The first battalion, which was to attack to the right, has been caught terribly in the narrow path that leads down to the river, by enemy fire.  Only parts have reached the river.  The pioneers have given up.  The pontoons have been left 100 metres before the Marne; it is impossible to cross here, as strong enemy infantry is defending the other shore stubbornly with numerous machine guns.

To the left things look a little better.  The fusilier battalion has reached the river with two companies and is crossing.  Strong parts of the IInd battalion, which were to follow as reserves and which have been led forward very skilfully by Cavalry Captain von Plehwe, the victor of May 3oth, have already arrived at the other shore of the river and are holding the railroad embankment which lies about 600 m to the south of the river.

The casualties of F 5 are very severe, those of II 5 a little lighter.  The attack has halted.  A strong enemy prevents farther advance.

This is the first picture.  The infantry without protection lying in the midst of the great forest of Jaulgonne, which has such dense thickets that it is impossible to pass through, and on the other hand, has scarcely a tree strong enough to serve as cover against an infantry bullet.

Now the massed fire of the enemy artillery bursts into them: not a spot is saved.  Here fire from a heavy battery keeps on continually.  The striking in the forest is terrible, nerve-racking.

French troopers under General Gouraud, with their machine guns among the ruins of a cathedral near the Marne, 1918The clearing over there is caught every five minutes by a light battery and in a short time is a black crater.  And the small path to the right is spread over with shrapnel, which glow fiery in their courses, like comets.  Our men run aimlessly hither and thither; no cover!

And again roaring, dull reports: gas grenades! Put on the gas masks! One could not see anything before - now still less!  Many are seized with a dull despair.  They feel helpless: if it would only be day! The wounded scream.

At last a hoarsely gasped command from the leader of the company, even now seriously conscious of his duty: "Begin! Has every man a gun?"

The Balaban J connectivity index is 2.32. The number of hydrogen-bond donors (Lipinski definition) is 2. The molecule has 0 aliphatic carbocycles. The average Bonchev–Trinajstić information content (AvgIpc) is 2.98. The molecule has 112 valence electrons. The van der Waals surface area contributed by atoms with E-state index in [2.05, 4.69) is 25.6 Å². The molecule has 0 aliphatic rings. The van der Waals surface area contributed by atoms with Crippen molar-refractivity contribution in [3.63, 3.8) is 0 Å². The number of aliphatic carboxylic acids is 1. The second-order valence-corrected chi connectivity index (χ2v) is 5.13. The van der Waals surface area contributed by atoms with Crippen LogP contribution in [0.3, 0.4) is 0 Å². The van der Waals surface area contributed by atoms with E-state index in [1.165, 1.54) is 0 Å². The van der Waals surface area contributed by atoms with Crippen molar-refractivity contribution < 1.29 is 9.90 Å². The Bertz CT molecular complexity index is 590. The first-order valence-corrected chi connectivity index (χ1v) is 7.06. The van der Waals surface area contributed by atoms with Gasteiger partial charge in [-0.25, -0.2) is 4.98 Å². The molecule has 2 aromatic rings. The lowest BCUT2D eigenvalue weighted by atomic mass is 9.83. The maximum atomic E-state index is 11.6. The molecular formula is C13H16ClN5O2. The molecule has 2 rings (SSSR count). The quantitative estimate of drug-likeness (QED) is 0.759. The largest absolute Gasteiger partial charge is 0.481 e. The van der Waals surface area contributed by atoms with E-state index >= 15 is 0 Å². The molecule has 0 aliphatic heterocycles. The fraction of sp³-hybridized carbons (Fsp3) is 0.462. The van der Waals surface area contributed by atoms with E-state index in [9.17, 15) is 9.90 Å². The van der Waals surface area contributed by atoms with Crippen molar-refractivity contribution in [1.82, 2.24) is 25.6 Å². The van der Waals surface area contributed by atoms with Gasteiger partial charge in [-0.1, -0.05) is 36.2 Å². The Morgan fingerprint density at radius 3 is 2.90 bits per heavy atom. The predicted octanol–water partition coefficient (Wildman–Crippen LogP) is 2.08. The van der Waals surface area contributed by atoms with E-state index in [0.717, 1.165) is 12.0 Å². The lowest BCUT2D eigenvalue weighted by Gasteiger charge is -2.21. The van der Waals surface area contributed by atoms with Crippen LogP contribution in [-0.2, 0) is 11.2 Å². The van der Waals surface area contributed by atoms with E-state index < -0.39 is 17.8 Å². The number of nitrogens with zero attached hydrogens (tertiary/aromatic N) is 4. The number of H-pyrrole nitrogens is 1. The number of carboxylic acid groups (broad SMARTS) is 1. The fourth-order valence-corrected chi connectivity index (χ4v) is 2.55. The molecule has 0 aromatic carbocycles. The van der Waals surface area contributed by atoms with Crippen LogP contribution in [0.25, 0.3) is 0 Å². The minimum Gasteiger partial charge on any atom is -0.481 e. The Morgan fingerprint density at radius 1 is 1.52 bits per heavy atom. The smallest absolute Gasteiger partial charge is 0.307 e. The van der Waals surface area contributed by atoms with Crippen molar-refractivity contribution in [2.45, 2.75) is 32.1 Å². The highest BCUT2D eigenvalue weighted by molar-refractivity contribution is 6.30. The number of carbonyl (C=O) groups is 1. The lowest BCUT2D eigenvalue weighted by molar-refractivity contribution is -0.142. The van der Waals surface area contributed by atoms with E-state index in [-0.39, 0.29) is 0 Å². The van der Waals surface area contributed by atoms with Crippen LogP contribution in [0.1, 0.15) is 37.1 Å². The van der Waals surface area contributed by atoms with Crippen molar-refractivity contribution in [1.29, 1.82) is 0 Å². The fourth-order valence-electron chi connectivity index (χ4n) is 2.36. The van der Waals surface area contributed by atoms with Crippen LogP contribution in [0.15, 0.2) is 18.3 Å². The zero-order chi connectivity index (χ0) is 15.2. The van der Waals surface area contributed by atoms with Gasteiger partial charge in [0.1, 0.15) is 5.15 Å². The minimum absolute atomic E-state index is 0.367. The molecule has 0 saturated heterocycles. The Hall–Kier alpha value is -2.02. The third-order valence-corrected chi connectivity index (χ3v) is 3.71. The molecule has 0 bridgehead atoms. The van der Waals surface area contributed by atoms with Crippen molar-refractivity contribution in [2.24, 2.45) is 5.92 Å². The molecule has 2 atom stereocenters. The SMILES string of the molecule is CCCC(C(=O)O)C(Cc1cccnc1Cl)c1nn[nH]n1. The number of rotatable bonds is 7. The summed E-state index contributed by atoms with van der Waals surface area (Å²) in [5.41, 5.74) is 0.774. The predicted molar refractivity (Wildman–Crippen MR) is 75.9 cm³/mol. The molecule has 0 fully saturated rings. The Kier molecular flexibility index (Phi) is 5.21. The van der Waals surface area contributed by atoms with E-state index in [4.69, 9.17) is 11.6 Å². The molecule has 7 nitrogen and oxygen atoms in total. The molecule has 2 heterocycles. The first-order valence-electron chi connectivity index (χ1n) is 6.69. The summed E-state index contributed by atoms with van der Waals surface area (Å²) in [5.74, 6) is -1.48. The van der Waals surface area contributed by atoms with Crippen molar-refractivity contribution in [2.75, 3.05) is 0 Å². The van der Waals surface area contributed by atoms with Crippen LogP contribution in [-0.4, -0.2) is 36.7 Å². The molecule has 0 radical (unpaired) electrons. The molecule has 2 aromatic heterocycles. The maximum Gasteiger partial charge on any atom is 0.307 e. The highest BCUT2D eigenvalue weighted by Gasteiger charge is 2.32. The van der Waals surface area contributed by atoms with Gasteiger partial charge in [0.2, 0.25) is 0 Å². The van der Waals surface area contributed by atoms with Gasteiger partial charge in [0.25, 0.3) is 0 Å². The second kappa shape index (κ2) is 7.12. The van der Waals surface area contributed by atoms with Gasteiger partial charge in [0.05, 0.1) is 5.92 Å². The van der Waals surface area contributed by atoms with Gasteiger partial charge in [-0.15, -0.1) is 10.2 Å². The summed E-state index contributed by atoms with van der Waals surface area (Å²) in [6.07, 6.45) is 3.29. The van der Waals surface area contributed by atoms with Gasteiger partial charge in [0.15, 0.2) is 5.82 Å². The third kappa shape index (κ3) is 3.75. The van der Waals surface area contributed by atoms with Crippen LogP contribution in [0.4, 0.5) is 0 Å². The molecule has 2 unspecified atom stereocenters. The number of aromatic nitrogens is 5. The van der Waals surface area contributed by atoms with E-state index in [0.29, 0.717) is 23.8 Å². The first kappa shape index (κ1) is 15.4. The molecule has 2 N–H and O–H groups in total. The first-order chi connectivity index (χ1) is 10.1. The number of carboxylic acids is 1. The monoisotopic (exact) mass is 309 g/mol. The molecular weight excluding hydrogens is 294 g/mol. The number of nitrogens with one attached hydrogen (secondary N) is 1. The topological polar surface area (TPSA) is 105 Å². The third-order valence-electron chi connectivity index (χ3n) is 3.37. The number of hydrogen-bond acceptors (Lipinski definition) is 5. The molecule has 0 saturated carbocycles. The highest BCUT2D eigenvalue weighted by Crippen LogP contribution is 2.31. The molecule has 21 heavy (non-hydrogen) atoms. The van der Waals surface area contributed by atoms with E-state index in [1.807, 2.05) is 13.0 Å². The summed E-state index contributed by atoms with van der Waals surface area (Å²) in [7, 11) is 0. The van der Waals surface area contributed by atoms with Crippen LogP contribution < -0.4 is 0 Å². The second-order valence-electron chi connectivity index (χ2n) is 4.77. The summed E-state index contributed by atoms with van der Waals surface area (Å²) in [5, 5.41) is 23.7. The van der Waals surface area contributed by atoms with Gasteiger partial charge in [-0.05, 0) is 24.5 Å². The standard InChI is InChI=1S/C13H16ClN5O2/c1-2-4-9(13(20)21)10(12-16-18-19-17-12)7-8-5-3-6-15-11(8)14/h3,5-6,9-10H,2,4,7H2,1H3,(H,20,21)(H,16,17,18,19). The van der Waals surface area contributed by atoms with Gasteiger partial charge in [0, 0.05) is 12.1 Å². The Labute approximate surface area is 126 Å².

Now forward on the narrow paths which are struck so fiercely, which, nevertheless, are the only ways that lead down to the river.  The pioneers stand somewhat lower down.  Their leader does not know what to do.  He has only a few men.  The infantry take hold themselves and carry the pontoons the several hundred metres to the river.

A new situation for the artillery.  Everything is out of joint.  Several dead and a shattered machine gun stay lying beside the pontoons.  Only let us go on, away from here! There are other pontoons below.

The accompanying artillery arrives - for each infantry regiment has one to two batteries, in our case a field-gun battery and a mountain battery.  One gun has been ruined by good shots, a second has broken a shaft.

The leaders ask: "Is it wise to advance farther?"

They were commanded to halt and seek a place where they might be stationed if possible outside the firing range.  But the mountain battery has already driven into the narrow path through the wood, upon which the 1st battalion marched ahead, and is now caught, for it cannot budge either to the right or the left nor forward.

And one shot after the other hits those fine, proud troops.  The horses writhe on the ground, and the munitions explode.

German prisoners in a French campDown by the river, the pioneers of the fusilier regiment have worked better. Two pontoons are ready, six should be there. Overladen the first man crosses.  A machine gun shoots from over there, but too high.  All duck, throw themselves down.